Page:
Let's not be too eager to flush our public toilets away
When the news first hit, it seemed like a bad joke: In September the Stanislaus National Forest announced that it would close the toilet at its Rim of the World overlook because too many people are using it.
You read that right: The Forest Service said pumping, cleaning and supplying the popular latrine with toilet paper ran more than $8,000 a year a price the federal agency said it could not afford.
So the preliminary decision was made to haul it away. That meant that thousands of Yosemite-bound travelers must either have the foresight to stop at Groveland's Mary Laveroni Park, hold it until the national park's entrance station or relieve themselves in the great outdoors.
Whether this was part of the Stanislaus Forest staff's thinking is uncertain. More sure, however, is that forest officials looked clear past the notion that high public use is a good thing and, in fact, a gauge of success.
Flawed logic led to the Rim of the World toilet's inclusion on a list of campgrounds, picnic areas and latrines scheduled for closure, reduced hours or higher fees. Under this thinking, latrines that are scarcely used would be spared while the forest's most popular would be closed.
Extend the logic further, and the feds would close the gates on national parks drawing millions of visitors while outlying, far less popular destinations would remain open for business.
There is, however, a happy ending to this so far illogical story: First the Stanislaus National Forest extended the comment period on its recreational hit list. Then, after receiving many thoughtful and heartfelt pleas including a couple from the Tuolumne County Board of Supervisors the Rim's restroom was spared.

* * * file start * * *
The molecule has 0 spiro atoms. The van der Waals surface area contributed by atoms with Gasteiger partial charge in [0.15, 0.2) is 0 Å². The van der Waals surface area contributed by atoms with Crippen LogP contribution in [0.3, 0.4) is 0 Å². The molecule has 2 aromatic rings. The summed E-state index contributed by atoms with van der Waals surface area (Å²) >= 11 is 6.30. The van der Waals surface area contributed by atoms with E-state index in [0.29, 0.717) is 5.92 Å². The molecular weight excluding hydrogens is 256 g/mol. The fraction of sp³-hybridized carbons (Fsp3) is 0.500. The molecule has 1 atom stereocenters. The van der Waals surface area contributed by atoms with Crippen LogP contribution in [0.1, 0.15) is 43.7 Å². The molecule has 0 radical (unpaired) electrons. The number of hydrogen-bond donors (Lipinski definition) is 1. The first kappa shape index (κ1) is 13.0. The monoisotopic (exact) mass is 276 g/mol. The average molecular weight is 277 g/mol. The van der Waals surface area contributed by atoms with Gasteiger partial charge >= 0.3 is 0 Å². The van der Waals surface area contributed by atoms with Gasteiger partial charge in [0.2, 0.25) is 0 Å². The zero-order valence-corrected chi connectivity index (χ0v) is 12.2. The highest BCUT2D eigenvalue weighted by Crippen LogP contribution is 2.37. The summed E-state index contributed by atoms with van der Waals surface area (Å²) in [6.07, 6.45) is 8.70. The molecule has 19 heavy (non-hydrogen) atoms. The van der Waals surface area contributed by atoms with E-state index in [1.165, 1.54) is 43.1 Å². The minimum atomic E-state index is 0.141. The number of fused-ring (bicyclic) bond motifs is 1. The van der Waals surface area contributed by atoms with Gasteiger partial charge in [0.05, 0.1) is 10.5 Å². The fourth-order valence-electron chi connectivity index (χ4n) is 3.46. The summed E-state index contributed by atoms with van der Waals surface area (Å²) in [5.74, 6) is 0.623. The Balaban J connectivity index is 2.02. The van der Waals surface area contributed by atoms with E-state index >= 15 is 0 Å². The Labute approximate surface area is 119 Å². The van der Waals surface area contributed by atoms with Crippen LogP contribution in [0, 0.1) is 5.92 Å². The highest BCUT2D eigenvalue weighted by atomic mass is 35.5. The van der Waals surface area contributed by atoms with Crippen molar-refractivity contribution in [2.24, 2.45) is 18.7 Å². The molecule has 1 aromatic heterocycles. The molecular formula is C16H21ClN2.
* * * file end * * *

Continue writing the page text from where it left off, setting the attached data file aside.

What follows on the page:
The Forest Service is a huge federal agency with many thousands of employees and with tentacles that extend clear to the Mother Lode from Washington, D.C. When it responds quickly to local concerns, it is gratifying.
Also gratifying is the forest's resolve to look for funding to keep the restroom in business. Yosemite National Park destination for an estimated 95 percent of cars which stop at Rim of the World is a logical partner. So is Caltrans, which has its own rest stops on highways up and down the state.
"If we can afford a war in Iraq, we can certainly afford one toilet on 120," observed a Rim of the World user last week.
Don't underestimate the importance of public restrooms. Strong opinions on the issue were voiced last week in The Democrat's "Seen and Heard." The threatened county closure of Mi-Wuk Village's "five-star comfort station" has spurred community outrage and a petition campaign.
But while the Stanislaus National Forest has decided it can keep its Rim of the World toilet open, it can't afford to keep everything open. In fact the ongoing Recreation Facility Analysis aka, hit list is part of a nationwide Forest Service effort to close little-used campgrounds and picnic areas or cut their hours in an effort to save tens of millions of dollars in maintenance costs.
So maybe the brief presence of the Rim of the World rest stop on the Stanislaus National Forest's RFA list was a red flag for forest users and neighbors.
Yes, Tuolumne County's most scenic and spectacular loo was spared the red pencil this time around. But next time, things may be different. For without vigilance and attention, your favorite campground, picnic area or restroom could rise to the top of that list.
Union Democrat editorial positions are formed through regular meetings of the newspaper's editorial board Publisher Geoff White; editor Teresa Chebuhar; managing editor, news Craig Cassidy; senior reporter-columnist Chris Bateman.